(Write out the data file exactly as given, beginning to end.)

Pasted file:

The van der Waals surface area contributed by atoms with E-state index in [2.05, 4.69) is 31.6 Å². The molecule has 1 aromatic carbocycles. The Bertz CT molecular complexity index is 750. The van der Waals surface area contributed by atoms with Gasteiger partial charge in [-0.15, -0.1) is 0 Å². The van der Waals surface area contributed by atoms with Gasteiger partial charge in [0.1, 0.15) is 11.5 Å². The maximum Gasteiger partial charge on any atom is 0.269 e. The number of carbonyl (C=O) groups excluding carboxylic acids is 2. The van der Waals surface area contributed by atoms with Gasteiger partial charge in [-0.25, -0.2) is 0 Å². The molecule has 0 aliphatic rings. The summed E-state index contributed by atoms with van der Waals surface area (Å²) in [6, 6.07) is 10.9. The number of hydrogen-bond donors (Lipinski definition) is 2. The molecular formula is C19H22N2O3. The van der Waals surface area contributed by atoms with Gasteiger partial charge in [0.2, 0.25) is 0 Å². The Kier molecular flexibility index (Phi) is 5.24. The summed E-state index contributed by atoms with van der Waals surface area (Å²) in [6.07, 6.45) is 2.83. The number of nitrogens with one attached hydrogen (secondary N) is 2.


The van der Waals surface area contributed by atoms with E-state index in [2.05, 4.69) is 31.6 Å². The molecule has 1 aromatic carbocycles. The Bertz CT molecular complexity index is 750. The van der Waals surface area contributed by atoms with Gasteiger partial charge in [-0.15, -0.1) is 0 Å². The van der Waals surface area contributed by atoms with Gasteiger partial charge in [0.1, 0.15) is 11.5 Å². The maximum Gasteiger partial charge on any atom is 0.269 e. The number of carbonyl (C=O) groups excluding carboxylic acids is 2. The van der Waals surface area contributed by atoms with Gasteiger partial charge in [-0.25, -0.2) is 0 Å². The molecule has 0 aliphatic rings. The summed E-state index contributed by atoms with van der Waals surface area (Å²) in [6, 6.07) is 10.9. The number of hydrogen-bond donors (Lipinski definition) is 2. The molecular formula is C19H22N2O3. The van der Waals surface area contributed by atoms with Gasteiger partial charge in [0.2, 0.25) is 0 Å². The Kier molecular flexibility index (Phi) is 5.24. The summed E-state index contributed by atoms with van der Waals surface area (Å²) in [6.07, 6.45) is 2.83. The number of nitrogens with one attached hydrogen (secondary N) is 2.